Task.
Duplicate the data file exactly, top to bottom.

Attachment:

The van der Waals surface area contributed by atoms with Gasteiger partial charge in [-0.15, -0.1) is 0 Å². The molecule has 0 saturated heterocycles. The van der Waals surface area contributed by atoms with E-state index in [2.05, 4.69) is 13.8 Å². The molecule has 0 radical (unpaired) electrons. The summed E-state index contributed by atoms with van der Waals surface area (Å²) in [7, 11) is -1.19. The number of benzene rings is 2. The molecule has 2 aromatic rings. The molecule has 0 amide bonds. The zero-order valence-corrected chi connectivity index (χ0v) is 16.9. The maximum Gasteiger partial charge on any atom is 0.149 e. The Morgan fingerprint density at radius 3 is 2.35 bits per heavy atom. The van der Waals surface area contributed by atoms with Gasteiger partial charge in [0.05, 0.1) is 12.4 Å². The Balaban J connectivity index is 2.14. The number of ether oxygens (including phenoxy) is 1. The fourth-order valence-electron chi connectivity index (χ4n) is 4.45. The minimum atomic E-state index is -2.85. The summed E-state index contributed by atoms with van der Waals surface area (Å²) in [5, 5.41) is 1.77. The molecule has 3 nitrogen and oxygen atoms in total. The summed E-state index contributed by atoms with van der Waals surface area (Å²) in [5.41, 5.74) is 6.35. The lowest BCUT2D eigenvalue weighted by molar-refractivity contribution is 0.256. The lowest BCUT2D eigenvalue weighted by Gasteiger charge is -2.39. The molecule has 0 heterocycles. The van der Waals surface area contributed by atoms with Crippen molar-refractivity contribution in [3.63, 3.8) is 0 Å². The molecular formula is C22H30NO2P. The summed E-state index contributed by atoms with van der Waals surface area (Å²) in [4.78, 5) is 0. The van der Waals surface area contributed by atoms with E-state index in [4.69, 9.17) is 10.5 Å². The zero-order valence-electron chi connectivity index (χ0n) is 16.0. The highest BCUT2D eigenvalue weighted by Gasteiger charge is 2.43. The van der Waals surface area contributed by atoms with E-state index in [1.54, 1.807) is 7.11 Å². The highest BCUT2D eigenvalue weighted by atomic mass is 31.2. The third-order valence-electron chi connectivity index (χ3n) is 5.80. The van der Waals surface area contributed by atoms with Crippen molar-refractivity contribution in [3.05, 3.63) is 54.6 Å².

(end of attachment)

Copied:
The van der Waals surface area contributed by atoms with Gasteiger partial charge in [-0.15, -0.1) is 0 Å². The molecule has 0 saturated heterocycles. The van der Waals surface area contributed by atoms with E-state index in [2.05, 4.69) is 13.8 Å². The molecule has 0 radical (unpaired) electrons. The summed E-state index contributed by atoms with van der Waals surface area (Å²) in [7, 11) is -1.19. The number of benzene rings is 2. The molecule has 2 aromatic rings. The molecule has 0 amide bonds. The zero-order valence-corrected chi connectivity index (χ0v) is 16.9. The maximum Gasteiger partial charge on any atom is 0.149 e. The Morgan fingerprint density at radius 3 is 2.35 bits per heavy atom. The van der Waals surface area contributed by atoms with Gasteiger partial charge in [0.05, 0.1) is 12.4 Å². The Balaban J connectivity index is 2.14. The number of ether oxygens (including phenoxy) is 1. The fourth-order valence-electron chi connectivity index (χ4n) is 4.45. The minimum atomic E-state index is -2.85. The summed E-state index contributed by atoms with van der Waals surface area (Å²) in [5, 5.41) is 1.77. The molecule has 3 nitrogen and oxygen atoms in total. The summed E-state index contributed by atoms with van der Waals surface area (Å²) in [5.41, 5.74) is 6.35. The lowest BCUT2D eigenvalue weighted by molar-refractivity contribution is 0.256. The lowest BCUT2D eigenvalue weighted by Gasteiger charge is -2.39. The molecule has 0 heterocycles. The van der Waals surface area contributed by atoms with Crippen molar-refractivity contribution in [3.63, 3.8) is 0 Å². The molecular formula is C22H30NO2P. The summed E-state index contributed by atoms with van der Waals surface area (Å²) in [4.78, 5) is 0. The van der Waals surface area contributed by atoms with E-state index in [4.69, 9.17) is 10.5 Å². The zero-order valence-electron chi connectivity index (χ0n) is 16.0. The highest BCUT2D eigenvalue weighted by Gasteiger charge is 2.43. The van der Waals surface area contributed by atoms with E-state index in [1.54, 1.807) is 7.11 Å². The highest BCUT2D eigenvalue weighted by atomic mass is 31.2. The third-order valence-electron chi connectivity index (χ3n) is 5.80. The van der Waals surface area contributed by atoms with Crippen molar-refractivity contribution in [3.05, 3.63) is 54.6 Å².